Although these conditions are deplorable, it is not just abroad that these horror stories occur. Operation Stormy Night, conducted by the FBI between 2003 and 2007, resulted in the conviction of approximately 15 pimps guilty of human trafficking in the United States Midwest.

One such victim, Angie, was attending a private university when she found herself a victim of these activities and recalled the traumatizing memories. Amid numerous other young girls, some as young as eight or nine years old, she felt scared for her life and the safety of her friends if she failed to acquire monetary compensation for sexual services. Stating she “just wanted to die,” she recalls entering the truck of a man comparable in age to her own grandfather.

Demonstrating the prevalence of sexual exploitation even within the United States, her story reveals the universal presence of human trafficking. According to the film, approximately 100,000 underage girls are trafficked for sex in the US today, stemming from all economic and social backgrounds.

Sheila White, an activist and former victim of sexual trafficking, recalls being brutally beaten in the midst of Times Square only two years following 9/11, yet no one intervened to aid her. Stating “there is a point where you begin to feel numb”, she confessed “you really feel like you’re not even a person.”

Portraying a rescue mission in a brothel, the film reveals that more than one million girls are enslaved in brothels in India alone. Stressing the particularly horrific conditions in Cambodia, where young girls are kept at brothels catering to western tourists and other foreigners, the film focuses on a quote from an activist stating, “one hundred percent, the worst pedophiles are from the US.”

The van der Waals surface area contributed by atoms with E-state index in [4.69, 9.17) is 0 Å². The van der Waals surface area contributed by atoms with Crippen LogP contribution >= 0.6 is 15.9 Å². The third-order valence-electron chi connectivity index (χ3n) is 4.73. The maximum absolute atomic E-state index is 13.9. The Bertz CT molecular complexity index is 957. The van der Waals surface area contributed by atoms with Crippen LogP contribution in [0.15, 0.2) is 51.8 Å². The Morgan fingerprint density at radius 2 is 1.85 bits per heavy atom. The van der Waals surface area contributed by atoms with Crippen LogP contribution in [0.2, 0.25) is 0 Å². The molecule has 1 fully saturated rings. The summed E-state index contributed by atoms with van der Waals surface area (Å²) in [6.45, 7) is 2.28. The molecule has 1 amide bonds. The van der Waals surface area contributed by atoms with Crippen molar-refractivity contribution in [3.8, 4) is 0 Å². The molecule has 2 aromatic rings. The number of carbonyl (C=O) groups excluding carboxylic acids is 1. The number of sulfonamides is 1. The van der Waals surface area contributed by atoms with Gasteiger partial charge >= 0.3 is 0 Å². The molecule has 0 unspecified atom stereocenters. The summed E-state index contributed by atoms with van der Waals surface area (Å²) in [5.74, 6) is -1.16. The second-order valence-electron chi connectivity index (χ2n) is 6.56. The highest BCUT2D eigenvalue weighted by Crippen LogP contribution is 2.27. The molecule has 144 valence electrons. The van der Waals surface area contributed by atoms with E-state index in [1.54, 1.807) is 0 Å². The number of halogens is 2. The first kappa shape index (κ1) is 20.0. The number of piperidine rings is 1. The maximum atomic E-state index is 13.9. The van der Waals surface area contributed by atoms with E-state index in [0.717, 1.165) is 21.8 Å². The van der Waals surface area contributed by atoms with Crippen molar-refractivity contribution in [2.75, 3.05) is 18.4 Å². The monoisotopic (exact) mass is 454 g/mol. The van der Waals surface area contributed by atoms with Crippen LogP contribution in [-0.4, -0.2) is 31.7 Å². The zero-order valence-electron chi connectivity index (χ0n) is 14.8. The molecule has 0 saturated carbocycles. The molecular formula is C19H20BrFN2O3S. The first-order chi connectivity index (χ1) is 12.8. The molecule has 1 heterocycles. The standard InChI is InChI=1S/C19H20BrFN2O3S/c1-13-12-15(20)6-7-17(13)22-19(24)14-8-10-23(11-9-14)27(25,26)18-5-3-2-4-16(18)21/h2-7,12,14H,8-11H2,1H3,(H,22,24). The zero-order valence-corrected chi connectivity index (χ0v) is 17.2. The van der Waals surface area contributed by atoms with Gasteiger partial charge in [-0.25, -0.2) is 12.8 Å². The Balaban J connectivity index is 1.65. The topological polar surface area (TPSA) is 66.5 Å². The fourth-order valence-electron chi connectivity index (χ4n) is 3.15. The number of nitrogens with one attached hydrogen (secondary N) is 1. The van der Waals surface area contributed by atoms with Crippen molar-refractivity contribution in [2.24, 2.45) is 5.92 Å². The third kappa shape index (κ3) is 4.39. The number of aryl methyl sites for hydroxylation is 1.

Young women are often sole to the brothels as virgins, only to have their vaginas sewn up before they are raped again repeatedly by male clients. One of the founders of the Somaly MAM organization, dedicated to aiding girls rescued from such conditions, describes the pain she endures since her own daughter was kidnapped. Hearing the constant traumatic stories of the victims she works with, she confesses the constant painful reminders “you have a glimmer, a young girl that reminds you of her…..a song she used to sing.”
According to the documentary, over half a million children are forced to engage in armed conflict in 19 countries across the world. One such survivor, Grace, was abducted from her school in Uganda and forced to endure killing, hunger, and rape on a regular basis. Describing an instance when another child attempted to escape, she describes being forced by militant leaders to beat the girl to death. Stating that “marching into the Sudan was like marching into a grave,” she states that children committed suicide, unable to endure the torturous physical and emotional pain any longer. Upon their seizure, children were at times forced to murder their parents or relatives on the spot, in essence demonstrating an attempt to strip them of their humanity.
Despite the utterly deplorable violations of human rights found across the globe, including the United States, the documentary concludes urging the need to combat the prevalent forces of child trafficking and sexual exploitation. Activists assert the need to implement preventive methods to halt such brutalities before they occur, stating that individuals who profit through child trafficking “exist because we allow them to exist.” Drawing upon the individuals such as Grace, the escaped child solider who is currently pursuing a masters degree within the United States, the film urges “Hope is those who do not turn away, those who don’t forget. That life is my life. That child is my child. We are all members of the human family and it is time to come home.”